You could also have a “check in” once every week where you spend the last 10 minutes of your session reviewing their progress and asking if they’re facing any challenges. This is a great way to build your personal relationship with the client and provide great customer service.
Social media is another way to both recognize your clients’ achievements while promoting your own success as a personal trainer. Get your client’s permission, of course, but these stories are great content that will encourage them and showcase what makes you special as a trainer.
There are many ways to show you care. The sky's the limit in terms of how creative you want to be, just make sure whatever you do will make them feel special and unique.
2. Put Together a SIMPLE Newsletter with Valuable Content
Newsletters aren’t just a great way to retain clients, but also to prospect new clients. It’s a fundamental piece of any business’ marketing strategy, and there’s a reason for that. Even people who don’t pay you for your services can benefit, and these people reading your content regularly will either be more likely to use your services or to share your newsletter with friends and family who can.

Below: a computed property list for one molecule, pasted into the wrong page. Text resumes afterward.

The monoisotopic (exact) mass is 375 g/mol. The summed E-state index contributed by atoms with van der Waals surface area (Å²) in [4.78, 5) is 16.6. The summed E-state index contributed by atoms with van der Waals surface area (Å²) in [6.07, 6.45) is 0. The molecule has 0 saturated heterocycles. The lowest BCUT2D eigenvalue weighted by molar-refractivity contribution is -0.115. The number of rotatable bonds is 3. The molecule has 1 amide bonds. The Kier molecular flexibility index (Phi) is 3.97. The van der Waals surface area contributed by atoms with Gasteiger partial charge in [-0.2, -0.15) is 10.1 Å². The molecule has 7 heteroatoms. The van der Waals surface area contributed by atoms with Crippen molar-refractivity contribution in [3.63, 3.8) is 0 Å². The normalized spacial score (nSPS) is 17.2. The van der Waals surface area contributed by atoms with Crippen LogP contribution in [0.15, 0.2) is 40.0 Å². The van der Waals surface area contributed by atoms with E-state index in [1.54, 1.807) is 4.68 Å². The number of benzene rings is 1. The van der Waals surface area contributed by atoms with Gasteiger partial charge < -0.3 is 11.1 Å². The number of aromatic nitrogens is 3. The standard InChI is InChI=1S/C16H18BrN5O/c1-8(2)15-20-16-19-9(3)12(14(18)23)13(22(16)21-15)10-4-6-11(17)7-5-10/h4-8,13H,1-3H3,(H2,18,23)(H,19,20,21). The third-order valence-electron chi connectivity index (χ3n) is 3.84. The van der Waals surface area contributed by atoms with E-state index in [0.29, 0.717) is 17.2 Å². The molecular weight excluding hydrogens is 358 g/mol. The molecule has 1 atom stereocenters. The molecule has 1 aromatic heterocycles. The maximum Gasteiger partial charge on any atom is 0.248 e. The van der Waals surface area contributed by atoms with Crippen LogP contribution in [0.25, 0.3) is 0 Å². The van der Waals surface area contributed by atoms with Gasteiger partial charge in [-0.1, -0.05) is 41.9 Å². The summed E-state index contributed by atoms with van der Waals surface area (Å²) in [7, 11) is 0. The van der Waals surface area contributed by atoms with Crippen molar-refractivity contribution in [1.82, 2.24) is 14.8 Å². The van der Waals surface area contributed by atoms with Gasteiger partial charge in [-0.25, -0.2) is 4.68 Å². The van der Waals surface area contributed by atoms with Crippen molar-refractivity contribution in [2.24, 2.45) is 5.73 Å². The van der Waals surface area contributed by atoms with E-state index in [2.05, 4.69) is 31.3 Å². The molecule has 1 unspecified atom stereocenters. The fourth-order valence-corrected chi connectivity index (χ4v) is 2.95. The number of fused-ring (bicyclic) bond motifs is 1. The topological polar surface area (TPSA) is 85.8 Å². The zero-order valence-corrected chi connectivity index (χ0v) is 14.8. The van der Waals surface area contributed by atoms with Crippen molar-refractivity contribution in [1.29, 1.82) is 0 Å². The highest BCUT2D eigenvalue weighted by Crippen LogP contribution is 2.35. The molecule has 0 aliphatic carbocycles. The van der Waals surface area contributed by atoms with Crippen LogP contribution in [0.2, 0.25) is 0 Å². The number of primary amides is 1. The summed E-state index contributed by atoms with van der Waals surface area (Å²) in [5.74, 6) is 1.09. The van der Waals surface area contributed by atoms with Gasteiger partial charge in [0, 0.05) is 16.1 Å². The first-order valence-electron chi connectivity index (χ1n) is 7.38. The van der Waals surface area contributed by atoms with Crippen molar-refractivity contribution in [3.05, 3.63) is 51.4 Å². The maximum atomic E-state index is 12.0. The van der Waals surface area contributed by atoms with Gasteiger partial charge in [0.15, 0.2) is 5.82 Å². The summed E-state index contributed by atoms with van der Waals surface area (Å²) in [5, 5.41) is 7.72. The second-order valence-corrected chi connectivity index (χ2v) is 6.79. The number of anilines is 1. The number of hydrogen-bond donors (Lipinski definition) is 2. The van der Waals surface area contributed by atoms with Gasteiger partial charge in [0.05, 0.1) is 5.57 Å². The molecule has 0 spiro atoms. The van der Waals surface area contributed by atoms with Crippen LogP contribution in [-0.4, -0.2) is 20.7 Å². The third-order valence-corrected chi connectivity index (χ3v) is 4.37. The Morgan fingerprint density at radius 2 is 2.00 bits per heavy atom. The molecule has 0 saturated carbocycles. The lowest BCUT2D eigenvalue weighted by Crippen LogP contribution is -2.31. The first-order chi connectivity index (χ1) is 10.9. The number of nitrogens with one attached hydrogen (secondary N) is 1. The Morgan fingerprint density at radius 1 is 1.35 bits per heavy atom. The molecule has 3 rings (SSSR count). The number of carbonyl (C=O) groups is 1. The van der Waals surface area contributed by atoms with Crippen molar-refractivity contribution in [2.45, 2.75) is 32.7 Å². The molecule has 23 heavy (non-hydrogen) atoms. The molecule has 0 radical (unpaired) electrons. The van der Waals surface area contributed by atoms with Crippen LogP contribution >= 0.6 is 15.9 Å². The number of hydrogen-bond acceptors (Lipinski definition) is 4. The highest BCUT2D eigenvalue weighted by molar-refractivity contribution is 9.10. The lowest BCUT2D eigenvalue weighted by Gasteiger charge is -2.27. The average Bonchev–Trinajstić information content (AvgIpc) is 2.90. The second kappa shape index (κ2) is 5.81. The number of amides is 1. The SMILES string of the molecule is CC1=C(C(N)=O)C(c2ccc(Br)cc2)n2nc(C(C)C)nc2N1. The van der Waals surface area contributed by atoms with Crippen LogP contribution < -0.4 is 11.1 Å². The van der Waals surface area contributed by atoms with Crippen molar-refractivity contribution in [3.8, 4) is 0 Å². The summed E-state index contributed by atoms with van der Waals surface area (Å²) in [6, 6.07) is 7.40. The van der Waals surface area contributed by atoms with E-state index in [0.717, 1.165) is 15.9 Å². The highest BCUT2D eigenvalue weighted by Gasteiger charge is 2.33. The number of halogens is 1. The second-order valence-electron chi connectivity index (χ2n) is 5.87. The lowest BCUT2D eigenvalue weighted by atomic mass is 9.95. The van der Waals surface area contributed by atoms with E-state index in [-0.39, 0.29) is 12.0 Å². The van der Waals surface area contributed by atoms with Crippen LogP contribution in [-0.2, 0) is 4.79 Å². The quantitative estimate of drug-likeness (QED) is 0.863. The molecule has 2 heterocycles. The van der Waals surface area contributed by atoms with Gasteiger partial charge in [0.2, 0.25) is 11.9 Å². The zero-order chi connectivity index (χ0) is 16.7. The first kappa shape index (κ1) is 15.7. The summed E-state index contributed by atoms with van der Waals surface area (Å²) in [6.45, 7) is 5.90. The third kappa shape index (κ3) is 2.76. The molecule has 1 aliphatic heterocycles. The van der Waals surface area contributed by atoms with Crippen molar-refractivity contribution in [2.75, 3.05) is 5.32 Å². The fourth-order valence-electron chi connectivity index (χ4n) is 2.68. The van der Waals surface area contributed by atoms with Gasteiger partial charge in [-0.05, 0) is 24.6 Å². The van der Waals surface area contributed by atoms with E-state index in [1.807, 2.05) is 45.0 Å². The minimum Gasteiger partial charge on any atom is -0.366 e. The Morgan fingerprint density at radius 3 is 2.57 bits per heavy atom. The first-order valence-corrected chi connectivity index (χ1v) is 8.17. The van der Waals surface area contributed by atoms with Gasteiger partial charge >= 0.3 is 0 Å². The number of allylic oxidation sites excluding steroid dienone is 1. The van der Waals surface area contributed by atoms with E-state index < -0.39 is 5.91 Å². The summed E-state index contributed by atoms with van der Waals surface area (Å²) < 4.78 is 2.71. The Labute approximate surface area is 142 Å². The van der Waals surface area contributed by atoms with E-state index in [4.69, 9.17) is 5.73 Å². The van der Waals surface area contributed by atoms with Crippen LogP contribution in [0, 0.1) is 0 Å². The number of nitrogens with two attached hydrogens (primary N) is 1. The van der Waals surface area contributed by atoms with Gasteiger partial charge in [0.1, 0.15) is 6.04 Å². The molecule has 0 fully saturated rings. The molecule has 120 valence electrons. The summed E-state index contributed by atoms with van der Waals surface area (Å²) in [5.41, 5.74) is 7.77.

Now, this might sound like a daunting challenge to some, but, it is very achievable. And, here’s the secret—it doesn’t even have to be your own content! Curation of content is when you find other sources that have good information and share those. If you can produce your own, that’s great, and you should absolutely personalize the introduction of your newsletter. But that doesn’t mean you have to draft everything yourself.
Find quality sources with great articles you find useful and offer a summary with a link in your email to the article. One of the most successful newsletters out there is Tim Ferris’ “5 Bullet Friday.” This has succeeded because it’s short and simple. An introductory sentence, five bullets with each containing specific information Ferris found interesting, and that’s it!
Don’t try to shoot for the moon with this, just try to do something that’s brief yet useful to your audience. Send it to all of your clients, and have a way either on your website or social media pages to have new people sign up. Then, stick with it.